Rugg, Michael D.

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Michael Rugg is Professor and holds the Distinguished Chair in Behavioral and Brain Sciences. He also serves as the Co-Director of the Center for Vital Longevity and is the head of the fNIM (Functional Neuro-Imaging of Memory) Laboratory. His research interests include the cognitive and neural bases of memory encoding and retrieval, as well as how and why memory function differs as a result of healthy aging or neurological disease. Learn more about Dr. Rugg on his Center for Vital Longevity Faculty, BBS People, Endowed Professorships and Chairs pages and the fNIM Laboratory website.


Recent Submissions

Now showing 1 - 7 of 7
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    Gamma Oscillations During Episodic Memory Processing Provide Evidence for Functional Specialization in the Longitudinal Axis of the Human Hippocampus
    (Wiley, 2018-11-05) Lin, Jui-Jui; Umbach, Gray; Rugg, Michael D.; Lega, Bradley; Rugg, Michael D.
    The question of whether the anterior and posterior hippocampus serve different or complementary functional roles during episodic memory processing has been motivated by noteworthy findings in rodent experiments and from noninvasive studies in humans. Researchers have synthesized these data to postulate several models of functional specialization, However, the issue has not been explored in detail using direct brain recordings. We recently published evidence that theta power increases during episodic memory encoding occur in the posterior hippocampus in humans. In our current investigation we analyzed an expanded data set of 32 epilepsy patients undergoing stereo EEG seizure mapping surgery with electrodes precisely targeted to the anterior and posterior hippocampus simultaneously who performed an episodic memory task. Using a repeated measures design, we looked for an interaction between encoding versus retrieval differences in gamma oscillatory power and anterior versus posterior hippocampal location. Our findings are consistent with a recently articulated model (the HERNET model) favoring posterior hippocampal activation during retrieval related processing. We also tested for encoding versus retrieval differences in the preferred gamma frequency band (high versus low gamma oscillations) motivated by published rodent data.
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    The Relationship Between Age, Neural Differentiation, and Memory Performance
    (Society for Neuroscience, 2018-11-02) Koen, Joshua D.; Hauck, Nedra; Rugg, Michael D.; 0000-0002-7286-5084 (Koen, JD); 0000-0002-0397-5749 (Rugg, MD); Koen, Joshua D.; Hauck, Nedra; Rugg, Michael D.
    Healthy aging is associated with decreased neural selectivity (dedifferentiation) in category-selective cortical regions. This finding has prompted the suggestion that dedifferentiation contributes to age-related cognitive decline. Consistent with this possibility, dedifferentiation has been reported to negatively correlate with fluid intelligence in older adults. Here, we examined whether dedifferentiation is associated with performance in another cognitive domain- episodic memory-that is also highly vulnerable to aging. Given the proposed role of dedifferentiation in age-related cognitive decline, we predicted there would be a stronger link between dedifferentiation and episodic memory performance in older than in younger adults. Young (18 -30 years) and older (64 -75 years) male and female humans underwent fMRI scanning while viewing images of objects and scenes before a subsequent recognition memory test. We computed a differentiation index in two regions of interest (ROIs): parahippocampal place area (PPA) and lateral occipital complex (LOC). This index quantified the selectivity of the BOLD response to preferred versus nonpreferred category of an ROI (scenes for PPA, objects for LOC). The differentiation index in the PPA, but not the LOC, was lower in older than in younger adults. Additionally, the PPA differentiation index predicted recognition memory performance for the studied items. This relationship was independent of and not moderated by age. The PPA differentiation index also predicted performance on a latent "fluency" factor derived from a neuropsychological test battery; this relationship was also age invariant. These findings suggest that two independent factors, one associated with age, and the other with cognitive performance, influence neural differentiation.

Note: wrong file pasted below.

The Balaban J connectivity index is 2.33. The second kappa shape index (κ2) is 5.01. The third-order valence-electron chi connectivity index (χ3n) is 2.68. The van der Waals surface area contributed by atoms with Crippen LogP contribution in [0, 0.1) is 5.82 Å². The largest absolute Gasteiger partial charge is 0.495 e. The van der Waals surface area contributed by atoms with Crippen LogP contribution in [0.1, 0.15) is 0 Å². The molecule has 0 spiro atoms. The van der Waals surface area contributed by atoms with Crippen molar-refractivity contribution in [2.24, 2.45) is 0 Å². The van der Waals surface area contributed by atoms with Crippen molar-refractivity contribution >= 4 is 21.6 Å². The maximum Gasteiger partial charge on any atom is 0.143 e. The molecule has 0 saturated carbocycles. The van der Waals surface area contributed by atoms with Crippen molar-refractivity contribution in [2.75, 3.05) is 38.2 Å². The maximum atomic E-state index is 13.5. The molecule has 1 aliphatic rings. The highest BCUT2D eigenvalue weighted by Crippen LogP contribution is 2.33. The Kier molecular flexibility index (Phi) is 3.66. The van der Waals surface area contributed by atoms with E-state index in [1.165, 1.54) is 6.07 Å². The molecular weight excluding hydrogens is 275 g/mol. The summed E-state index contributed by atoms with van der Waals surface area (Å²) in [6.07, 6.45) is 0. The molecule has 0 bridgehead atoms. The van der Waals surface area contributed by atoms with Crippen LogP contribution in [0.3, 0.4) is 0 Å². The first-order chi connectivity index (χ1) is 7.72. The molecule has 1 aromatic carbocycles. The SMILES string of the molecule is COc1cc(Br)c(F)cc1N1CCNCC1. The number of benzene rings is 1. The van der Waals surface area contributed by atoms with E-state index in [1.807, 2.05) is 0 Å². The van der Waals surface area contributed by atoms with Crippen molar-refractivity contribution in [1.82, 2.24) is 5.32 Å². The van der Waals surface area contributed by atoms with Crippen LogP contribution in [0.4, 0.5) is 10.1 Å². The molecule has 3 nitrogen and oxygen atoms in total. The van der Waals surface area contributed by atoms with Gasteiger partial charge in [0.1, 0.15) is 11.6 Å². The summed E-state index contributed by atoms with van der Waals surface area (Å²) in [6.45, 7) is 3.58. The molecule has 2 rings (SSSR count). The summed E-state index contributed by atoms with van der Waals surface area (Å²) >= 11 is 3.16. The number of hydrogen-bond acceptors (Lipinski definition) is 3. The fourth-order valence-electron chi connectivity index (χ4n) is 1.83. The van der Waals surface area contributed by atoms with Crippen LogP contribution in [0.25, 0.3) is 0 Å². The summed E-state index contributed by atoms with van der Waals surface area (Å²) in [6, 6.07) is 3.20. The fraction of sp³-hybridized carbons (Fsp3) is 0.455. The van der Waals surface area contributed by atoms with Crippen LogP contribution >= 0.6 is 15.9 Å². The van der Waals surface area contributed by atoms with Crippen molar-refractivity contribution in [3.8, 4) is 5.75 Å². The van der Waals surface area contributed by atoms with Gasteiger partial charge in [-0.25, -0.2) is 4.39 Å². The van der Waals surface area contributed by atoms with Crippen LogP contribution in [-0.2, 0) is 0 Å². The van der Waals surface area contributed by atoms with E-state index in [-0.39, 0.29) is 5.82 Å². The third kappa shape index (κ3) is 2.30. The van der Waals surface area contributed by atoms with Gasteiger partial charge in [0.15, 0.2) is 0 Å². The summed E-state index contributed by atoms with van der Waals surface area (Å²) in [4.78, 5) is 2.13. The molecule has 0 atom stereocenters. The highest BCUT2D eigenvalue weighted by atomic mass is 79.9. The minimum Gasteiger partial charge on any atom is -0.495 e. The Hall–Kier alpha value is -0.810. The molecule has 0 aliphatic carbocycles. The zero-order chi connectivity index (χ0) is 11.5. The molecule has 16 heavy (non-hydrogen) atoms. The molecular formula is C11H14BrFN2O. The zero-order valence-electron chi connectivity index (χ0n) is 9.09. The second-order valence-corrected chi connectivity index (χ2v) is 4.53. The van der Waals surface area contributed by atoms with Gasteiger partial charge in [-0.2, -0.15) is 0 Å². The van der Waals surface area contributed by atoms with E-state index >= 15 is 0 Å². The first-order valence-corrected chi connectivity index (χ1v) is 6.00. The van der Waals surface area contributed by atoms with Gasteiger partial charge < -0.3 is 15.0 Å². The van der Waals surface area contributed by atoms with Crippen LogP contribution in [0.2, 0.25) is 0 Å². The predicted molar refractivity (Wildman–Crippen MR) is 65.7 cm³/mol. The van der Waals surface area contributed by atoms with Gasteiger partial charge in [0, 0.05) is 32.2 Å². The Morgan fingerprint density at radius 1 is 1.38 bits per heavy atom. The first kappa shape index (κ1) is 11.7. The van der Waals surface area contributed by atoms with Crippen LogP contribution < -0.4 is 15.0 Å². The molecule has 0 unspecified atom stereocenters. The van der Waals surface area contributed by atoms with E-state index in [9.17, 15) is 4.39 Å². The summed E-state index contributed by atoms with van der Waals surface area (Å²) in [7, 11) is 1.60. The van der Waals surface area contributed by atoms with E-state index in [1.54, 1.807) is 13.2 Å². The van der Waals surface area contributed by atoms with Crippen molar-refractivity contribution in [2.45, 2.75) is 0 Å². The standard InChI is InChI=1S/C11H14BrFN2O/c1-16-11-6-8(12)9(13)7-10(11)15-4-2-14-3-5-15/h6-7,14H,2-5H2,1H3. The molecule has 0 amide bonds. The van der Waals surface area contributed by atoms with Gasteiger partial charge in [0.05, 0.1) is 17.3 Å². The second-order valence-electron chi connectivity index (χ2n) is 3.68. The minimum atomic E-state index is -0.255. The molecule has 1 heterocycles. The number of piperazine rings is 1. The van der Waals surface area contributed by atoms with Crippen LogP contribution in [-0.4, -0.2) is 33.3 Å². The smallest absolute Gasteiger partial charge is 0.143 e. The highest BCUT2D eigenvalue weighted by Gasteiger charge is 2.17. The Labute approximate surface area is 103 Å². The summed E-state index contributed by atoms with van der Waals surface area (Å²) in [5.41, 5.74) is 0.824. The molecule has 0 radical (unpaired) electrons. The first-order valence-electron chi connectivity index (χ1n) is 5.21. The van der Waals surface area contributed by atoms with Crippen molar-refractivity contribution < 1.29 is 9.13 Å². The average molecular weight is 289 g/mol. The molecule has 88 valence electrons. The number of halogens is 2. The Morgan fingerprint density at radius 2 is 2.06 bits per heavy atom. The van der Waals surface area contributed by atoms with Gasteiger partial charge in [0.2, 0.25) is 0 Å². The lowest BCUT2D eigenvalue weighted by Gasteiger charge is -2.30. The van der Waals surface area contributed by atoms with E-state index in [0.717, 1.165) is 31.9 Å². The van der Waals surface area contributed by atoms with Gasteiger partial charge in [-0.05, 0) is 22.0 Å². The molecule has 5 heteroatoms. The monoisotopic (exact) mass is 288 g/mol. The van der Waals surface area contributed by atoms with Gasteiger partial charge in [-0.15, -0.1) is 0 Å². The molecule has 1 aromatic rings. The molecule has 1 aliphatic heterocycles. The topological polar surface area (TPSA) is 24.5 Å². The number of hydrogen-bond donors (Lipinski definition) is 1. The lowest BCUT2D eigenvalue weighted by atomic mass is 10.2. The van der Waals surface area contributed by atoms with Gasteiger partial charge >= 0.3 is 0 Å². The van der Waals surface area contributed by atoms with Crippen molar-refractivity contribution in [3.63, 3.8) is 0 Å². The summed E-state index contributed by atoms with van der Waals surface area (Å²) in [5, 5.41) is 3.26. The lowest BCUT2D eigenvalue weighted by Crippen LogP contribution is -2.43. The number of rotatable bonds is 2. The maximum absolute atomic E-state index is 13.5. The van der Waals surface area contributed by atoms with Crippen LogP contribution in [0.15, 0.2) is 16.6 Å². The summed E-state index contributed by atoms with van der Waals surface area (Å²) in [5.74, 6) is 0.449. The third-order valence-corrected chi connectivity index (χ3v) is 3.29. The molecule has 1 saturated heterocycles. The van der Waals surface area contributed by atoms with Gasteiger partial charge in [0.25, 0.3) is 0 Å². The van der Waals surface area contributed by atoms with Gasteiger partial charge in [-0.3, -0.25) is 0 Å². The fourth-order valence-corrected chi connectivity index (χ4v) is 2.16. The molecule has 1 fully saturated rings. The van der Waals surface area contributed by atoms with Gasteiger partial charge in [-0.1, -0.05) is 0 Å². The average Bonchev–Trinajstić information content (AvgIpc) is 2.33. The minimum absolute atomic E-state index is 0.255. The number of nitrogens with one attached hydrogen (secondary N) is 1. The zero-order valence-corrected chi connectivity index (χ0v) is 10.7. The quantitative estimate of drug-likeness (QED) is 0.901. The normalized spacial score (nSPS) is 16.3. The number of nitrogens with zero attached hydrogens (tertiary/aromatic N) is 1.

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    Transcranial Magnetic Stimulation of the Left Angular Gyrus During Encoding Does not Impair Associative Memory Performance
    (Routledge) Koen, Joshua D.; Thakral, P. P.; Rugg, Michael D.; Koen, Joshua D.; Rugg, Michael D.
    The left angular gyrus (AG) is thought to play a critical role in episodic retrieval and has been implicated in the recollection of specific details of prior episodes. Motivated by recent fMRI studies in which it was reported that elevated neural activity in left AG during study is predictive of subsequent associative memory, the present study investigated whether the region plays a causal role in associative memory encoding. Participants underwent online transcranial magnetic stimulation (TMS) while encoding word pairs prior to an associative memory test. We predicted that TMS to left AG during encoding would result in reduced subsequent memory accuracy, especially for estimates of recollection. The results did not support this prediction: estimates of both recollection and familiarity-driven recognition were essentially identical for words pairs encoded during TMS to left AG relative to a vertex control site. These results suggest that the left AG may not play a necessary role in associative memory encoding. TMS to left AG did however affect confidence for incorrect ‘intact’ judgments to rearranged pairs and incorrect ‘rearranged’ judgments to intact pairs. These findings suggest that the left AG supports encoding processes that contribute to aspects of subjective mnemonic experience. © 2018 Informa UK Limited, trading as Taylor & Francis Group
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    Age-Related Differences in Prestimulus Subsequent Memory Effects Assessed with Event-Related Potentials
    (MIT Press Journals) Koen, Joshua D.; Horne, Erin D.; Hauck, Nedra; Rugg, Michael D.; Koen, Joshua D.; Horne, Erin D.; Hauck, Nedra; Rugg, Michael D.; 0000 0001 1596 5452 (Rugg, MD)